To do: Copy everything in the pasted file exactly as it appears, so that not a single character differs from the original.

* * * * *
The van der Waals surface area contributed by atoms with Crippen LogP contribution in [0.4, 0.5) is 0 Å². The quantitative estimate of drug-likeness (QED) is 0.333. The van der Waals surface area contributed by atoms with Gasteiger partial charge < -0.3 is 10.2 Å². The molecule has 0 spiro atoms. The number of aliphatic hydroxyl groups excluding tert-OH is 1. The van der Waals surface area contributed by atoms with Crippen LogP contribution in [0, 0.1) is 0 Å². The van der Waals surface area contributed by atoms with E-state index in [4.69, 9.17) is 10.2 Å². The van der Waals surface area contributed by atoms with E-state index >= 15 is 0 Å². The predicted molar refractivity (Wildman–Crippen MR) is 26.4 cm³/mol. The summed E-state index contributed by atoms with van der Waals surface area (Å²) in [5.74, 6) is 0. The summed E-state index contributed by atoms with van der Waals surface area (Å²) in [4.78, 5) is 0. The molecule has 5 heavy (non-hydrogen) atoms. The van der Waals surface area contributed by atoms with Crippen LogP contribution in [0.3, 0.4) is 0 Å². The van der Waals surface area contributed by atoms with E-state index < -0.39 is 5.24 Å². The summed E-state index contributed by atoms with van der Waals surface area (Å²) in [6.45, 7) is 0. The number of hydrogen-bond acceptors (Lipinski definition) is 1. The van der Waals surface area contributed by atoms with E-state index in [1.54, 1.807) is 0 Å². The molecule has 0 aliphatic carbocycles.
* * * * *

The van der Waals surface area contributed by atoms with Crippen LogP contribution in [0.4, 0.5) is 0 Å². The quantitative estimate of drug-likeness (QED) is 0.333. The van der Waals surface area contributed by atoms with Gasteiger partial charge < -0.3 is 10.2 Å². The molecule has 0 spiro atoms. The number of aliphatic hydroxyl groups excluding tert-OH is 1. The van der Waals surface area contributed by atoms with Crippen LogP contribution in [0, 0.1) is 0 Å². The van der Waals surface area contributed by atoms with E-state index in [4.69, 9.17) is 10.2 Å². The van der Waals surface area contributed by atoms with E-state index >= 15 is 0 Å². The predicted molar refractivity (Wildman–Crippen MR) is 26.4 cm³/mol. The summed E-state index contributed by atoms with van der Waals surface area (Å²) in [5.74, 6) is 0. The summed E-state index contributed by atoms with van der Waals surface area (Å²) in [4.78, 5) is 0. The molecule has 5 heavy (non-hydrogen) atoms. The van der Waals surface area contributed by atoms with Crippen LogP contribution in [0.3, 0.4) is 0 Å². The van der Waals surface area contributed by atoms with E-state index < -0.39 is 5.24 Å². The summed E-state index contributed by atoms with van der Waals surface area (Å²) in [6.45, 7) is 0. The number of hydrogen-bond acceptors (Lipinski definition) is 1. The van der Waals surface area contributed by atoms with E-state index in [1.54, 1.807) is 0 Å². The molecule has 0 aliphatic carbocycles.